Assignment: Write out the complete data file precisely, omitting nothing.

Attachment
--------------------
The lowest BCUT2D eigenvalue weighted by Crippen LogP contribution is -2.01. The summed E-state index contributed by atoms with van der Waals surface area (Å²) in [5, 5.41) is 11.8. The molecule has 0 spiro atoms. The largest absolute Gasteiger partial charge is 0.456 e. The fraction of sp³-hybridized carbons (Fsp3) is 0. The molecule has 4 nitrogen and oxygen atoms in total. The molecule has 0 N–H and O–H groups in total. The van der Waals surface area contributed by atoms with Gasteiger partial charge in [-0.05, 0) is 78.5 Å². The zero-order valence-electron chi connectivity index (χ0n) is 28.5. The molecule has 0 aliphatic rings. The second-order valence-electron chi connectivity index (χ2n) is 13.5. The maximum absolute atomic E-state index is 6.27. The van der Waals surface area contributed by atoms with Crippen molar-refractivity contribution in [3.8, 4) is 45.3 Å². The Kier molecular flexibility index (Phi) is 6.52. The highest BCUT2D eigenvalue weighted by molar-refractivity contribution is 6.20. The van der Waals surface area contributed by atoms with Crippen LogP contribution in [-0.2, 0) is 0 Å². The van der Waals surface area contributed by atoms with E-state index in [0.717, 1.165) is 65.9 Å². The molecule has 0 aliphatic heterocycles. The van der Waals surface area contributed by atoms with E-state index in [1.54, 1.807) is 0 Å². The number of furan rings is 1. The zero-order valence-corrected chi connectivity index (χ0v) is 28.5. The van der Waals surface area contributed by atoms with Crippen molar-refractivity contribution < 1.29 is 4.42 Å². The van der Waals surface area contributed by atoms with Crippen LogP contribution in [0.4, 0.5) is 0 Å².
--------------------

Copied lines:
The lowest BCUT2D eigenvalue weighted by Crippen LogP contribution is -2.01. The summed E-state index contributed by atoms with van der Waals surface area (Å²) in [5, 5.41) is 11.8. The molecule has 0 spiro atoms. The largest absolute Gasteiger partial charge is 0.456 e. The fraction of sp³-hybridized carbons (Fsp3) is 0. The molecule has 4 nitrogen and oxygen atoms in total. The molecule has 0 N–H and O–H groups in total. The van der Waals surface area contributed by atoms with Gasteiger partial charge in [-0.05, 0) is 78.5 Å². The zero-order valence-electron chi connectivity index (χ0n) is 28.5. The molecule has 0 aliphatic rings. The second-order valence-electron chi connectivity index (χ2n) is 13.5. The maximum absolute atomic E-state index is 6.27. The van der Waals surface area contributed by atoms with Crippen molar-refractivity contribution in [3.8, 4) is 45.3 Å². The Kier molecular flexibility index (Phi) is 6.52. The highest BCUT2D eigenvalue weighted by molar-refractivity contribution is 6.20. The van der Waals surface area contributed by atoms with Crippen LogP contribution in [-0.2, 0) is 0 Å². The van der Waals surface area contributed by atoms with E-state index in [0.717, 1.165) is 65.9 Å². The molecule has 0 aliphatic heterocycles. The van der Waals surface area contributed by atoms with E-state index in [1.54, 1.807) is 0 Å². The number of furan rings is 1. The zero-order valence-corrected chi connectivity index (χ0v) is 28.5. The van der Waals surface area contributed by atoms with Crippen molar-refractivity contribution < 1.29 is 4.42 Å². The van der Waals surface area contributed by atoms with Crippen LogP contribution in [0.4, 0.5) is 0 Å².